The main disagreement is the direction in which the arrow of causality points - although everyone agrees that males and females do act and think noticably differently within modern society, they disagree over whether this reflects nature, or whether its a result of the structures of our particular culture.. AR believed that social differences between men and women are a result of natural ('metaphysical') differences between the 2 sexes. However, many modern feminists would claim the opposite - that the idea of men and women being naturally difference is a false narrative which is used to legitimise both the social inequality of women and the oppressive gender roles which we have constructed (similar to how slavery was justified through the narrative that people of slave races were 'naturally different' from the race of slave owners). I think modern feminist study tends to investigate the mechanisms of oppression in general, with the oppression of women really being a specific case (hence the close affinity it tends to have with {eg} Queer studies and various 'race studies'). AR didnt seem to have much time for this sort of thing, since I think she tended to view oppression as being purely something primarilly carried out by the government, rather than seeing it as something that was built into society at all levels, in a 'bottoms-up' sort of way.

Edited by Hal
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AR didnt seem to have much time for this sort of thing, since I think she tended to view oppression as being purely something primarilly carried out by the government, rather than seeing it as something that was built into society at all levels, in a 'bottoms-up' sort of way.

This would be because only the government can force you to do certain things. Other people may refuse to cooperate with you, but if physical force isn't involved in some way you're free to ignore them and go on doing what you've decided to do. It's not oppression if someone doesn't offer me a job for whatever reason; it is, if the government says I can't take the job even if it were offered.

I've been noticing that it doesn't really matter one way or the other whether the divide between the sexes is natural or manufactured; I think some kind of "divide" is necessary in order for you to develop your sexuality, although what that divide constitutes appears to be optional. Wildly theorizing, perhaps homosexuals (and pedophiles, ick), simply have internalized a different sort of divide.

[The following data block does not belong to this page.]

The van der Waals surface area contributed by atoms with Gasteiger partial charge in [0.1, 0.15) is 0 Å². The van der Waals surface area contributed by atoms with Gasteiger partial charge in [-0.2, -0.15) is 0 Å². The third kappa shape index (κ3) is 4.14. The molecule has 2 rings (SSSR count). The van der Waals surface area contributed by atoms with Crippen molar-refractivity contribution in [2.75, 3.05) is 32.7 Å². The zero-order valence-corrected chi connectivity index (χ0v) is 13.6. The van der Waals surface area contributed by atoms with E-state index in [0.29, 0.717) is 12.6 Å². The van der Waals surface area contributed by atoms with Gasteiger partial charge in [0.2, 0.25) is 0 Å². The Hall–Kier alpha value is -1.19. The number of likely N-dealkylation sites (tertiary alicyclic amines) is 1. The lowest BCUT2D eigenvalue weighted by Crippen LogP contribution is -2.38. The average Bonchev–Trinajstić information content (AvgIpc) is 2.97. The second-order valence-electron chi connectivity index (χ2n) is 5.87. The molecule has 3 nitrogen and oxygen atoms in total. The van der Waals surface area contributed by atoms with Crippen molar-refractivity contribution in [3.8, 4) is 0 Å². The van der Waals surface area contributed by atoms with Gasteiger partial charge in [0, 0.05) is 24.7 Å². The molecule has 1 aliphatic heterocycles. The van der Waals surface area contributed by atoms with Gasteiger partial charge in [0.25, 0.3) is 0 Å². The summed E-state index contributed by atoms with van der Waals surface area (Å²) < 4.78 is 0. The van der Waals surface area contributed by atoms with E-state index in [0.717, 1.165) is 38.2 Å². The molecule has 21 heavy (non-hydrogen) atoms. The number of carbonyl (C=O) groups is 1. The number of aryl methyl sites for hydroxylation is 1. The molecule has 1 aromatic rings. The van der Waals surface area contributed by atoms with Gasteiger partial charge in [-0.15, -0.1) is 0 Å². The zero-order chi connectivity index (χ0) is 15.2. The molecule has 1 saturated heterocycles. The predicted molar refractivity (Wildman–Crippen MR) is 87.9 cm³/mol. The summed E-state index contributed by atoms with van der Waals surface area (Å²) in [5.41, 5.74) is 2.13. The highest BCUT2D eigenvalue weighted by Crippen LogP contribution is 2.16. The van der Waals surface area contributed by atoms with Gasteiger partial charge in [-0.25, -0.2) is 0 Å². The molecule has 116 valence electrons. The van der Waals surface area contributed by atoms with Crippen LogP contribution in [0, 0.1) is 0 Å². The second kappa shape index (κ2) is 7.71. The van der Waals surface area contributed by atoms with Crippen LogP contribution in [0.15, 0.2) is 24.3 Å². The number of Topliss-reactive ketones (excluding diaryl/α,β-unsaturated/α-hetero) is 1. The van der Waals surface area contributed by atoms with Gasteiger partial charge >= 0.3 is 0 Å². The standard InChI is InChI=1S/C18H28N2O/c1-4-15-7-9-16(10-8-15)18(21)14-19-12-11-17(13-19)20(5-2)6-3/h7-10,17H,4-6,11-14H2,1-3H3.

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I could be mistaken as I cant seem to remember(or find) which book it was in but I do remember Rand describing herself as an antifeminist or something to that effect. If memory serves correct it was in a questiion and answer period during a speech possibly with regard to "hero worship". I'll keep looking though.

Best regards

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This would be because only the government can force you to do certain things. Other people may refuse to cooperate with you, but if physical force isn't involved in some way you're free to ignore them and go on doing what you've decided to do. It's not oppression if someone doesn't offer me a job for whatever reason; it is, if the government says I can't take the job even if it were offered.

Well, the idea is that government policies normally reflect social opinion and the structure of society - oppressive laws are primarilly a symptom, rather than a cause. For instance, no Western country is going to pass a law tomorrow that discriminates against people with green eyes, because there isnt a feeling in our culture that green-eyed people are somehow 'different'. But there has historically been a feeling that women/blacks/etc are inferior, and this has manifested itself in law. Therefore, campaigning to change the law somehow misses the point - the real changes need to be made in our everyday attitudes, and then the law will fix itself.

For instance, look at the way attitudes towards homosexuality have changed over the last 20 years. People are generally more accepting of gays than they used to be, and this has the result that legal discrimination against gays has largely vanished (outside America anyway). This wasnt primarilly achieved through legal campaigning, but rather by successfully shifting the way that the public perceived homosexuals. The laws here were a consequence of common atittudes (although laws probably do reenforce attitudes to some degree), and changing the attitudes changed the law.

I think this is the main reason why feminists try to focus on what they see as oppression in day-to-day life - for instance, in language. Again, theres a cause/effect issue - does having a sexist language help produce social sexism, or is a sexist language simply another manifestation of the historical oppression of women? (for those who think the debate over language is irrelevant, read this). Theres also the idea that popular conceptions of women can result in people still tending to perceive women in certain ways (eg as being primarilly housewives), with the result that women in business are viewed and treated differently than men, and so on. All these things probably do add up, although I'm not entirely sure what it is they add up to.